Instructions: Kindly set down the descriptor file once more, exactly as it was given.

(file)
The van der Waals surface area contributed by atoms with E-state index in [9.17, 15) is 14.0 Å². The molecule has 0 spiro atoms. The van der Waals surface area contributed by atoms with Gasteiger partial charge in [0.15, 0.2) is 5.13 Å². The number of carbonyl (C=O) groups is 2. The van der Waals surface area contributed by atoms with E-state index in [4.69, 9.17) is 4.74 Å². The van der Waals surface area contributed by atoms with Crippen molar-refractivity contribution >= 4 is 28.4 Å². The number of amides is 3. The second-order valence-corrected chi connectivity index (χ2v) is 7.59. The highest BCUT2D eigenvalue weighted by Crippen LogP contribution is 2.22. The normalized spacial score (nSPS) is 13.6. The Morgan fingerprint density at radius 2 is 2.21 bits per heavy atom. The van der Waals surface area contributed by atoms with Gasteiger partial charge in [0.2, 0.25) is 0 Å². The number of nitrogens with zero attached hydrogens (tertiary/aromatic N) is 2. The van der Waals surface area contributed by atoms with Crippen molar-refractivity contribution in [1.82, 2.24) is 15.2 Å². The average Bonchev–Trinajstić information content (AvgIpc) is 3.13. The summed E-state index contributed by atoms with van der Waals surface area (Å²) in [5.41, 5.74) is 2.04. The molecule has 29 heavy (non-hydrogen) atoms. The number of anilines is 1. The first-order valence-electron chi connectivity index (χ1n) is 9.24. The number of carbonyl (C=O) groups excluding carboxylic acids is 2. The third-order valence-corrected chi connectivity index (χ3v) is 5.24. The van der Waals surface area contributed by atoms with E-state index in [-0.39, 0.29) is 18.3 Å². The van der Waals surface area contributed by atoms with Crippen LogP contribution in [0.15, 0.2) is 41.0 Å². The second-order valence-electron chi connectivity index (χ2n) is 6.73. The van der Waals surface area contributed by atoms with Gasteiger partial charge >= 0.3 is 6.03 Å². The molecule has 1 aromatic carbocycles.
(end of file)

The van der Waals surface area contributed by atoms with E-state index in [9.17, 15) is 14.0 Å². The molecule has 0 spiro atoms. The van der Waals surface area contributed by atoms with Gasteiger partial charge in [0.15, 0.2) is 5.13 Å². The number of carbonyl (C=O) groups is 2. The van der Waals surface area contributed by atoms with E-state index in [4.69, 9.17) is 4.74 Å². The van der Waals surface area contributed by atoms with Crippen molar-refractivity contribution >= 4 is 28.4 Å². The number of amides is 3. The second-order valence-corrected chi connectivity index (χ2v) is 7.59. The highest BCUT2D eigenvalue weighted by Crippen LogP contribution is 2.22. The normalized spacial score (nSPS) is 13.6. The Morgan fingerprint density at radius 2 is 2.21 bits per heavy atom. The van der Waals surface area contributed by atoms with Gasteiger partial charge in [0.2, 0.25) is 0 Å². The number of nitrogens with zero attached hydrogens (tertiary/aromatic N) is 2. The van der Waals surface area contributed by atoms with Crippen molar-refractivity contribution in [1.82, 2.24) is 15.2 Å². The average Bonchev–Trinajstić information content (AvgIpc) is 3.13. The summed E-state index contributed by atoms with van der Waals surface area (Å²) in [5.41, 5.74) is 2.04. The molecule has 29 heavy (non-hydrogen) atoms. The number of anilines is 1. The first-order valence-electron chi connectivity index (χ1n) is 9.24. The number of carbonyl (C=O) groups excluding carboxylic acids is 2. The third-order valence-corrected chi connectivity index (χ3v) is 5.24. The van der Waals surface area contributed by atoms with E-state index in [-0.39, 0.29) is 18.3 Å². The van der Waals surface area contributed by atoms with Crippen LogP contribution in [0.15, 0.2) is 41.0 Å². The second-order valence-electron chi connectivity index (χ2n) is 6.73. The van der Waals surface area contributed by atoms with Gasteiger partial charge >= 0.3 is 6.03 Å². The molecule has 1 aromatic carbocycles.